Google now has power over both revenue and data many sites are seeking to use to maximize on both that revenue and data.

And I for one while being “generally” anti-regulation completely agree with strong anti-monopoly and anti-trust regulations. We don’t profit under monopolies… too many eggs and powers in one basket. It creates despots the same way it always does.

Stephen T. Stone (profile) says:

Re: Re:

Moderation at scale would just create more jobs and spread the wealth anyway, not put anyone out of business.

Not even Google has the money and space to hire out, train, and keep tabs on the several hundreds of thousands (if not millions) of people that would be necessary for proper scaled moderation of YouTube. And you literally cannot guarantee that every person hired under such an initiative would all act under the exact same guidelines and come to the exact same conclusions about specific content.

Gary (profile) says:

Re: Re: Moderate

Moderation at scale would just create more jobs and spread the wealth anyway, not put anyone out of business.

Even assuming Google could hire the hundreds of thousands of people needed to scan every single comment – this would be the most uneven and arbitrary enforcement I can envision. A Hundred Thousand people all doing their own thing with a set of guidelines.

Obviously you don’t understand the problems. But you have plenty of answers!

Anonymous Coward says:

Re: Re:

Moderation at scale would just create more jobs and spread the wealth anyway, not put anyone out of business.

Moderation at scale is an impossible task, because when at least half the world population is online and growing, what percentage of them do you employ as moderators, how do you ensure that they do a proper job, and where do you get the money to pay them.Also at that scale, how do you stop special interest groups gaining control over parts of moderation, and using that to advance their own agenda.

Instead, why not give end users the tools that they need to carry out their own moderation. Like allow users to set up black lists of people/channels they do not want to see content from.

Anonymous Coward says:

Re: Re:

This is doubtful, keep in mind that the GDPR only protects from businesses trading data outside of their organizations.

Google is in an extraordinary position of being the “Controller” and “Processor” of the data in many cases, even though that is not supposed to be possible. They get “loophole” like protections from the GDPR that others do not get. Not only that but many people already agree to the terms that Google grants and more and more sites are asking up front if you agree to let them use your data before you can even enter their site.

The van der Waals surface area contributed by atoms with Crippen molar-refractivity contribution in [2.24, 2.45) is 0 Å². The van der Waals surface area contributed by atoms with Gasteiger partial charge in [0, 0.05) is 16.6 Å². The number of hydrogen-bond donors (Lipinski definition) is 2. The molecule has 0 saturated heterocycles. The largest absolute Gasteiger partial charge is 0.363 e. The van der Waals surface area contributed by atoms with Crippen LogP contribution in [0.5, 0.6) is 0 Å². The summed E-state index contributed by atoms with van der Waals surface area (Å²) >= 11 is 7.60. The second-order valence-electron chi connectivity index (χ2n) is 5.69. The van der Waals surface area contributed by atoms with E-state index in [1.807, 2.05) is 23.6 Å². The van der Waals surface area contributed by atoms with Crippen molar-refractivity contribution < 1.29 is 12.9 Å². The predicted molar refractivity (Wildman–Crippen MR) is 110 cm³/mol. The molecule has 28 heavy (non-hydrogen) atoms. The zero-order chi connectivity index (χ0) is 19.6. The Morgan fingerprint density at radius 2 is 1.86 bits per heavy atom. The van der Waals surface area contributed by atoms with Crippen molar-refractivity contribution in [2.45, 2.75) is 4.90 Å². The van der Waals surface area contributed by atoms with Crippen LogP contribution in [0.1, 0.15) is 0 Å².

The GDPR, like most other legislation will come off as helping the big businesses at the expense of the small businesses that don’t have the resources to comply with these burdensome laws the way bigger players can.

ShadowNinja (profile) says:

Honestly, Facebook’s decline in numbers had more to do with their downward trend then GDPR.

Facebook’s number of active users have been declining for several years in the US, where it first took off. Europe and the rest of the world is a few years or more behind the US on Facebook, so it’s only natural that their declines in users and ad revenue will start a few years later as well.

ECA (profile) says:

Waiting for it..

For Google to Charge for 2 things..
You want to be forgotten, PAY FOR OUR PEOPLE TO RUN THREW YOUR HISTORY AND DROP IT ALL…$0.10 per link..

OK, newspapers…you want more users?? We got in trouble and now have to pay TAX for this, so NOW you get to pay 2 times that tax for us to LINK TO YOU..

OH!, and if Bing excite and the other search engines ARNT PAYING…we will sue the WHOLE EU..

Let the games begin..

Anonymous Coward says:

It is a bit early to conclude anything within half a year of a law that is barely implemented in most of europe and hasn’t build any kind of case-law yet.

Add in that it wasn’t meant to curtail Google, but to make it possible to target some of the most questionable actors in the industry like Cambridge Analytica.

Today Cambridge Analytica may run afoul of some consumer protection laws and get a small slap there, but nothing special.
They have no doubt done something that deserves a civil suit. The problem is that you need standing to sue Cambridge Analytica and in a tighter organisation they wouldn’t have spilled the beans needed for a civil suit. Yes, GDPR has some problematic and stupid content like implementation of RTBF, but overall, the legislation would make Kogan liable for his delivery of data to Cambridge Analytica, it would have made the data-collection from the app illegal and it would make Cambridge Analytica liable for the way they used the data. That it strenghtens Googles dpminance in the short term is irrelevant as long as what happens in the future on the data-collection front will be less obscure and involve less spammers, back-door creaters, adware sellers etc. While it is a crude tool so far, the potential for improving the responsibility in that criminally infested sector is a good thing overall.